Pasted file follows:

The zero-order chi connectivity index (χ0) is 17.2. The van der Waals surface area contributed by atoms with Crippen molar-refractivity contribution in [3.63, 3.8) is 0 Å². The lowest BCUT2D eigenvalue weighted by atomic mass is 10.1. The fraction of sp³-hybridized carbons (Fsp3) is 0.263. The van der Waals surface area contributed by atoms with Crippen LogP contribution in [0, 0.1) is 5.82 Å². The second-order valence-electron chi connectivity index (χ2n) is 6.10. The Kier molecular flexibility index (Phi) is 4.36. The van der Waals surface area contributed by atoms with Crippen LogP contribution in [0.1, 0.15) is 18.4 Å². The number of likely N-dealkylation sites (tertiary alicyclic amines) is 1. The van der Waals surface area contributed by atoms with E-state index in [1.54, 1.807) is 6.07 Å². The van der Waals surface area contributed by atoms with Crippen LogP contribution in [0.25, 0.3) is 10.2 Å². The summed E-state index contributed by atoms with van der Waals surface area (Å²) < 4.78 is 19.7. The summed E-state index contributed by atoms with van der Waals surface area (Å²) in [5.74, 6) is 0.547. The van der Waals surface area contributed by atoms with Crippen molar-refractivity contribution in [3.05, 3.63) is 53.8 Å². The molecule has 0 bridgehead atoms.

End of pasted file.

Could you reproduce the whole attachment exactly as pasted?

The zero-order chi connectivity index (χ0) is 17.2. The van der Waals surface area contributed by atoms with Crippen molar-refractivity contribution in [3.63, 3.8) is 0 Å². The lowest BCUT2D eigenvalue weighted by atomic mass is 10.1. The fraction of sp³-hybridized carbons (Fsp3) is 0.263. The van der Waals surface area contributed by atoms with Crippen LogP contribution in [0, 0.1) is 5.82 Å². The second-order valence-electron chi connectivity index (χ2n) is 6.10. The Kier molecular flexibility index (Phi) is 4.36. The van der Waals surface area contributed by atoms with Crippen LogP contribution in [0.1, 0.15) is 18.4 Å². The number of likely N-dealkylation sites (tertiary alicyclic amines) is 1. The van der Waals surface area contributed by atoms with E-state index in [1.54, 1.807) is 6.07 Å². The van der Waals surface area contributed by atoms with Crippen LogP contribution in [0.25, 0.3) is 10.2 Å². The summed E-state index contributed by atoms with van der Waals surface area (Å²) < 4.78 is 19.7. The summed E-state index contributed by atoms with van der Waals surface area (Å²) in [5.74, 6) is 0.547. The van der Waals surface area contributed by atoms with Crippen molar-refractivity contribution in [3.05, 3.63) is 53.8 Å². The molecule has 0 bridgehead atoms.